None can deny that the Tea Board of India has taken strong steps to ‘streamline’ planters and small growers, with a view to maintaining quality tea production in the world market, by setting up a cut-off date to stop plucking green leaves and marking the dates for resumption of the same next year.
Tea Board officials led by its new chairman, AK Ray, took such a step based on complaints related to poor quality tea manufacturing and trading during the lean season after studying the market through interaction with stakeholders, including small tea growers.
A section of small growers (though some other small planters do not follow the basic system of plucking of green tea leaves and other norms related to the use of fertilizers and pesticides in North Bengal) alleged that some manufacturers and traders engaged in packaging sell poor quality tea by adding different fragrances.
The Tea Board of India took the decision to stop plucking on 15 December 2018 and asked planters and small growers in Bengal and Bihar to begin plucking from 11 February 2019.
Though some planters described the move as ‘historic’, some others in the Terai and the Dooars region are facing problems as they are habituated in their own culture of green leaf production even in January. Virtually, some planters and manufactures of green or orthodox tea have approached the Tea Board and urged it to reconsider the matter on merit. They were prompted to take the step following ‘special consideration’ for tea plantations in Assam.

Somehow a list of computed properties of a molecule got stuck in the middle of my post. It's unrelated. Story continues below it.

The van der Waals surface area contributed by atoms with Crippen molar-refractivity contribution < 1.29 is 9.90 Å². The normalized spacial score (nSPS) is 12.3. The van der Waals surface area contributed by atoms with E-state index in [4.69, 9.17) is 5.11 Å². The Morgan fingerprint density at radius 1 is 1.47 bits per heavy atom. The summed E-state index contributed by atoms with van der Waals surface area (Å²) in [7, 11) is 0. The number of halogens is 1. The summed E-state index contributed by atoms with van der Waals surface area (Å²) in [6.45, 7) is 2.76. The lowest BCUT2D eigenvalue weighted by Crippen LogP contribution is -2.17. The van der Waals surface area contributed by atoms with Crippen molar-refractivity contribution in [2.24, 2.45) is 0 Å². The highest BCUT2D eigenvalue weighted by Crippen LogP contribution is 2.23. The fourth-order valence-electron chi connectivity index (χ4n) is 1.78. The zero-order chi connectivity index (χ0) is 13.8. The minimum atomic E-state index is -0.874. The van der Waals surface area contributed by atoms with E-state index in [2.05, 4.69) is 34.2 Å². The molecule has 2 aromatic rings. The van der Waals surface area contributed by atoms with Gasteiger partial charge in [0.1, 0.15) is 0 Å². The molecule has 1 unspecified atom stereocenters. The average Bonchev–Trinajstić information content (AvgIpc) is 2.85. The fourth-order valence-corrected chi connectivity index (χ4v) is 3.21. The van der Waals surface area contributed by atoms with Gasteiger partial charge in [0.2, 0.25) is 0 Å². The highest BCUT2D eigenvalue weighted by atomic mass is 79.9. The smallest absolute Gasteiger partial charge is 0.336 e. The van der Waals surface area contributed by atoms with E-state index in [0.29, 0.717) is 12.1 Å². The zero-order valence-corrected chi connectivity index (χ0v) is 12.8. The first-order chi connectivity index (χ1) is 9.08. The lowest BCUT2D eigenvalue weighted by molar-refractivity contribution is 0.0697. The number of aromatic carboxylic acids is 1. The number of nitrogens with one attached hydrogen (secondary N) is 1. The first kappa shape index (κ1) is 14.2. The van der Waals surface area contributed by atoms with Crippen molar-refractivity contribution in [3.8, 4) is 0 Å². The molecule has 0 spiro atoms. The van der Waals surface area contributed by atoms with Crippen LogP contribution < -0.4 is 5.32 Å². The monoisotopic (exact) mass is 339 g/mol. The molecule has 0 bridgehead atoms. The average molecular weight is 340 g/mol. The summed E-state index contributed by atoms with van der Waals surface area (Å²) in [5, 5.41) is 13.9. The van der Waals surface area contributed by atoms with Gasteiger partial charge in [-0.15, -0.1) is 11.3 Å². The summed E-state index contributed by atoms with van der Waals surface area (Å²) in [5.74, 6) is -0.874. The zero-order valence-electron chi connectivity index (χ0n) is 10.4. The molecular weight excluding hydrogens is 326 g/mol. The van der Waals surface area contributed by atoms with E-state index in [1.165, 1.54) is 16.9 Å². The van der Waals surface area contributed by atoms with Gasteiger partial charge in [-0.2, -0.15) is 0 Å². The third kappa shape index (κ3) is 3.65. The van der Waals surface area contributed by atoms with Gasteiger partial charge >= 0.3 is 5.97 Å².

A professional associated with a leading tea company, which procures huge quantity of CTC and orthodox tea from north Bengal and Dooars, said that his company will procure tea in January 2019 if manufacturers can produce quality tea that time.
The Tea Board has also fixed the starting date of plucking/receiving of green leaves for all tea factories in 2019. The plucking date for West Bengal and Bihar is 11 February, while that for Himachal Pradesh is 28 February. The Board has also slated the plucking date of 18 February for Assam, Arunachal Pradesh, Meghalaya, Mizoram, Nagaland, Tripura and Manipur.
Significantly, for northeastern states, the Tea Board has mentioned: “In the event of any incident, if early cropping due to favourable weather conditions/ other factors and starting of manufacturing before the above timeline by any manufacturer, it must be brought to notice of the undersigned prior to commencement of such activity.” Planters in north Bengal have also discussed early cropping even in the Dooars and the Terai.
Notably, there is no specific order for tea production in Sikkim state, according to an official. Sikkim follows the Darjeeling system.